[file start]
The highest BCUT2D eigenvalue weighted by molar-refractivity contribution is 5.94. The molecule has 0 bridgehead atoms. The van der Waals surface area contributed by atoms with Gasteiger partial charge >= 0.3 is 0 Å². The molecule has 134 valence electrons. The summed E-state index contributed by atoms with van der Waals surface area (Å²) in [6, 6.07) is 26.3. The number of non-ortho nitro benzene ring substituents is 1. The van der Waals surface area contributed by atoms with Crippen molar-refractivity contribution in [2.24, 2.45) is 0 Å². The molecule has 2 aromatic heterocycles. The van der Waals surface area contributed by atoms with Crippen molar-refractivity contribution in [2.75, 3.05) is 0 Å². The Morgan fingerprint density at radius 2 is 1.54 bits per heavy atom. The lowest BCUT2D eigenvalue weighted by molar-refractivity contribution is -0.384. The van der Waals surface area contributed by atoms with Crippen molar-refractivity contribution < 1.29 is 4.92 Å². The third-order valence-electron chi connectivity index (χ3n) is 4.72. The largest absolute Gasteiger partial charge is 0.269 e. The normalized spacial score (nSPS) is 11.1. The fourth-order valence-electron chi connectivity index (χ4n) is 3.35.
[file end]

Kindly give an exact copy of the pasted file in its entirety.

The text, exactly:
The highest BCUT2D eigenvalue weighted by molar-refractivity contribution is 5.94. The molecule has 0 bridgehead atoms. The van der Waals surface area contributed by atoms with Gasteiger partial charge >= 0.3 is 0 Å². The molecule has 134 valence electrons. The summed E-state index contributed by atoms with van der Waals surface area (Å²) in [6, 6.07) is 26.3. The number of non-ortho nitro benzene ring substituents is 1. The van der Waals surface area contributed by atoms with Crippen molar-refractivity contribution in [2.24, 2.45) is 0 Å². The molecule has 2 aromatic heterocycles. The van der Waals surface area contributed by atoms with Crippen molar-refractivity contribution in [2.75, 3.05) is 0 Å². The Morgan fingerprint density at radius 2 is 1.54 bits per heavy atom. The lowest BCUT2D eigenvalue weighted by molar-refractivity contribution is -0.384. The van der Waals surface area contributed by atoms with Crippen molar-refractivity contribution < 1.29 is 4.92 Å². The third-order valence-electron chi connectivity index (χ3n) is 4.72. The largest absolute Gasteiger partial charge is 0.269 e. The normalized spacial score (nSPS) is 11.1. The fourth-order valence-electron chi connectivity index (χ4n) is 3.35.